For some, this will be everything you could ask for in a throwaway one-note joke of a movie. For most others, though, this will be a slog and a wet dog of a viewing experience.
Plot: Alcoholic werewolf cop Lou Garou springs into action when an eccentric businessman with evil intentions seduces Woodhaven’s residents with a new brewery and hockey team in this outrageous horror-comedy sequel.
Review: The Canadian alcoholic lycanthrope police enforcer is back in a goober of a sequel that looks, feels, and sounds like a Frank Henenlotter (Basket Case, Brain Damage) horror comedy mashed up with the modern-day hockey classic Goon and any number of those faux grindhouse trailers from the Tarantino / Rodriguez movie Grindhouse. It tries to please a low common denominator with everything it has available to throw at you, and misses. By a lot. Lou (Leo Fafard) – a.k.a. Wolfcop – has been sequestered in a warehouse by his partner Tina (Amy Matysio) and let out only when the job can’t do without his out of control muscle rage, and the sleepy town of Woodhaven is revitalized by the growing legend of the Wolfcop. An evil entrepreneur named Swallows (Yannick Bisson) has concocted a new beverage everyone is jonesing to drink, and after only a few swigs the consumer is impregnated with a chest-bursting id of themselves, ravenous and homicidal. Swallow’s endgame is vague, but only Wolfcop and his sidekick Higgins (Jonathan Cherry from the Goon movies) and partner on the force can stop Swallows and his henchmen (and woman … and a robotic automaton) from destroying Woodhaven.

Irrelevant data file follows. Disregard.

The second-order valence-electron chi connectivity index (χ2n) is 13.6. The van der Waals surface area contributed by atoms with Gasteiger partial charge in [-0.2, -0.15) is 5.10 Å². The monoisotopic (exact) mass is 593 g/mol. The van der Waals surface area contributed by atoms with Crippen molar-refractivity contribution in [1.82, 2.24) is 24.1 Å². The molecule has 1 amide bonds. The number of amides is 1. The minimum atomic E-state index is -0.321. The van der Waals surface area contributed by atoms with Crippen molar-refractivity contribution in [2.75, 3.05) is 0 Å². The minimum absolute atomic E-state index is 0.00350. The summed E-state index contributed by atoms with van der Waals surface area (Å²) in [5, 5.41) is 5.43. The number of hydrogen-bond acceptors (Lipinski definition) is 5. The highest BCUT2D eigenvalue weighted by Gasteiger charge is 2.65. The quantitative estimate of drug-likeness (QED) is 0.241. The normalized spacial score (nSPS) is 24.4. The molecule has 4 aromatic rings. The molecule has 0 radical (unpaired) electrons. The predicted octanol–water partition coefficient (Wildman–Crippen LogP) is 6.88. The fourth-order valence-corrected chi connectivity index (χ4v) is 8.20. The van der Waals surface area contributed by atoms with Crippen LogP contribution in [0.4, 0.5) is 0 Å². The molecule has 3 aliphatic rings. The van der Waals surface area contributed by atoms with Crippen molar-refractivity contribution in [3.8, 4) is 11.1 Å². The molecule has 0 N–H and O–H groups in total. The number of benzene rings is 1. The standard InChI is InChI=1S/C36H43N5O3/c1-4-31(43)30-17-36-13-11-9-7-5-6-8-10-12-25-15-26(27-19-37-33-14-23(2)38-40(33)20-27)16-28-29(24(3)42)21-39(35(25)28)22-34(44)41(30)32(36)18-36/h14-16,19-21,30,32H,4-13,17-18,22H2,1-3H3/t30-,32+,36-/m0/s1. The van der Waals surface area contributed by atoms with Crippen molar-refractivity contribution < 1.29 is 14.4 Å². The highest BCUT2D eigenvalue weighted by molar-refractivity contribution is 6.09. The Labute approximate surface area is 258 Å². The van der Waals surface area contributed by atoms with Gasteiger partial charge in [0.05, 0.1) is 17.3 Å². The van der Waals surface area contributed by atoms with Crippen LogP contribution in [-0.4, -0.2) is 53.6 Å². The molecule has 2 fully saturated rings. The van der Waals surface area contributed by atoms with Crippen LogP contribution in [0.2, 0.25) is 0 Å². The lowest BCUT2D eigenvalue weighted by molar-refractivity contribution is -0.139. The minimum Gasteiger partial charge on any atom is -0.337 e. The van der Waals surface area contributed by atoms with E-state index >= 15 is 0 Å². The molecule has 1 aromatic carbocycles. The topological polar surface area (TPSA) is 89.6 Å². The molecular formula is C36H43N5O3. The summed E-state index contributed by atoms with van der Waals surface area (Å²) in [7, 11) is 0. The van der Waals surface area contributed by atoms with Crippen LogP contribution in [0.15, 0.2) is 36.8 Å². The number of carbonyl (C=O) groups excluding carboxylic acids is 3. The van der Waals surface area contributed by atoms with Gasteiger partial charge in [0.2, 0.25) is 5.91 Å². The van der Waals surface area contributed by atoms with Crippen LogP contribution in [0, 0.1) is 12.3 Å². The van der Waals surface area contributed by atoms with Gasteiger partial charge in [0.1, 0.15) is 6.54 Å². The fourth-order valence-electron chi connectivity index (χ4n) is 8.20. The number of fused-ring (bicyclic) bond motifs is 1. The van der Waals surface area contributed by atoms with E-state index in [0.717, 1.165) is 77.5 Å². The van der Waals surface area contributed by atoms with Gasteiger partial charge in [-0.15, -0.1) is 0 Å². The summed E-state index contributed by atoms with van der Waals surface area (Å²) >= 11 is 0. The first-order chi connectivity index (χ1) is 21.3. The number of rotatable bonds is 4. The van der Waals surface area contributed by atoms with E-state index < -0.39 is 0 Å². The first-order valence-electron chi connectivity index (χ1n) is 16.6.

Gratuitous gore, sex, and immaturity fill this 79-minute cold leftover from writer / director Lowell Dean. For some, this will be everything you could ask for in a throwaway one-note joke of a movie. For most others, though, this will be a slog and a wet dog of a viewing experience. The first film wasn’t much better, though. The previous film was built and crafted from a would-be clever concept, but it, too, was a belly flop. The one redeeming quality about these two movies is that the make-up effects are pretty fantastic, with vivid transformation scenes. Otherwise, these Wolfcop pictures are nothing more than novelties. For a better comedic werewolf movie, try Big Bad Wolf.
The Blu-ray of Another Wolfcop contains several special features on the disc: “The Making of WolfCop,” “Friends and Foes: Meet the Cast,” “The Monster Shop: Special FX,” and “Shoot or Die: Surviving on Set.”